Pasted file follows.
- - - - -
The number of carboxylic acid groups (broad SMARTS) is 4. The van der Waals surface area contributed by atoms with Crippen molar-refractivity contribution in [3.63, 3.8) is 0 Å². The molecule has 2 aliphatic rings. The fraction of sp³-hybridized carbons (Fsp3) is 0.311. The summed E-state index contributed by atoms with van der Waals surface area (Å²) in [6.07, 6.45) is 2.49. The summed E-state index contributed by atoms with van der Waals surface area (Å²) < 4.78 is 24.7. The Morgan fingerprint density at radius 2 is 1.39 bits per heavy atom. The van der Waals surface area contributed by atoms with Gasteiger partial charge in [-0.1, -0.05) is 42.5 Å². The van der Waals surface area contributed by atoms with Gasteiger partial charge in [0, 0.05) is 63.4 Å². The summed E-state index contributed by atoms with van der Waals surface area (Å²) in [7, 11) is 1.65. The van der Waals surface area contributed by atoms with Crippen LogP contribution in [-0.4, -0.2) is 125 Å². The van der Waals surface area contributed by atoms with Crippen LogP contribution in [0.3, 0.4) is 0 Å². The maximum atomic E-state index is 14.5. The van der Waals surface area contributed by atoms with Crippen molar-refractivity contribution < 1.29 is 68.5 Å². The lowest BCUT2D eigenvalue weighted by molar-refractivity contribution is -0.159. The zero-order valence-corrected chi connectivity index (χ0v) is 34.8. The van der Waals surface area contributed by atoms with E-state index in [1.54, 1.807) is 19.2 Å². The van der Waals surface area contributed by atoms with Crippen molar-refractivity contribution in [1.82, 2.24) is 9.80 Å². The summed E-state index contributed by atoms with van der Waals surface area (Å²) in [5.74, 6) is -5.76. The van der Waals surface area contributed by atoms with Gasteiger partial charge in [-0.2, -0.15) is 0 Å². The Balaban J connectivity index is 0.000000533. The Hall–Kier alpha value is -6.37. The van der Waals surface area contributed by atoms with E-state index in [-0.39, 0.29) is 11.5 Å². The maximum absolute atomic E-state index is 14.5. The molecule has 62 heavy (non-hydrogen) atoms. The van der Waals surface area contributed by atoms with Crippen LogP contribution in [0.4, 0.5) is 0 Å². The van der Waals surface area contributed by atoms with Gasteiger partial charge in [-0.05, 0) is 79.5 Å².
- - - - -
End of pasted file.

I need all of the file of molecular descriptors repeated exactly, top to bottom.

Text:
The number of carboxylic acid groups (broad SMARTS) is 4. The van der Waals surface area contributed by atoms with Crippen molar-refractivity contribution in [3.63, 3.8) is 0 Å². The molecule has 2 aliphatic rings. The fraction of sp³-hybridized carbons (Fsp3) is 0.311. The summed E-state index contributed by atoms with van der Waals surface area (Å²) in [6.07, 6.45) is 2.49. The summed E-state index contributed by atoms with van der Waals surface area (Å²) < 4.78 is 24.7. The Morgan fingerprint density at radius 2 is 1.39 bits per heavy atom. The van der Waals surface area contributed by atoms with Gasteiger partial charge in [-0.1, -0.05) is 42.5 Å². The van der Waals surface area contributed by atoms with Gasteiger partial charge in [0, 0.05) is 63.4 Å². The summed E-state index contributed by atoms with van der Waals surface area (Å²) in [7, 11) is 1.65. The van der Waals surface area contributed by atoms with Crippen LogP contribution in [-0.4, -0.2) is 125 Å². The van der Waals surface area contributed by atoms with Crippen LogP contribution in [0.3, 0.4) is 0 Å². The maximum atomic E-state index is 14.5. The van der Waals surface area contributed by atoms with Crippen molar-refractivity contribution < 1.29 is 68.5 Å². The lowest BCUT2D eigenvalue weighted by molar-refractivity contribution is -0.159. The zero-order valence-corrected chi connectivity index (χ0v) is 34.8. The van der Waals surface area contributed by atoms with E-state index in [1.54, 1.807) is 19.2 Å². The van der Waals surface area contributed by atoms with Crippen molar-refractivity contribution in [1.82, 2.24) is 9.80 Å². The summed E-state index contributed by atoms with van der Waals surface area (Å²) in [5.74, 6) is -5.76. The van der Waals surface area contributed by atoms with Gasteiger partial charge in [-0.2, -0.15) is 0 Å². The Balaban J connectivity index is 0.000000533. The Hall–Kier alpha value is -6.37. The van der Waals surface area contributed by atoms with E-state index in [-0.39, 0.29) is 11.5 Å². The maximum absolute atomic E-state index is 14.5. The molecule has 62 heavy (non-hydrogen) atoms. The van der Waals surface area contributed by atoms with Crippen LogP contribution in [0.4, 0.5) is 0 Å². The van der Waals surface area contributed by atoms with Gasteiger partial charge in [-0.05, 0) is 79.5 Å².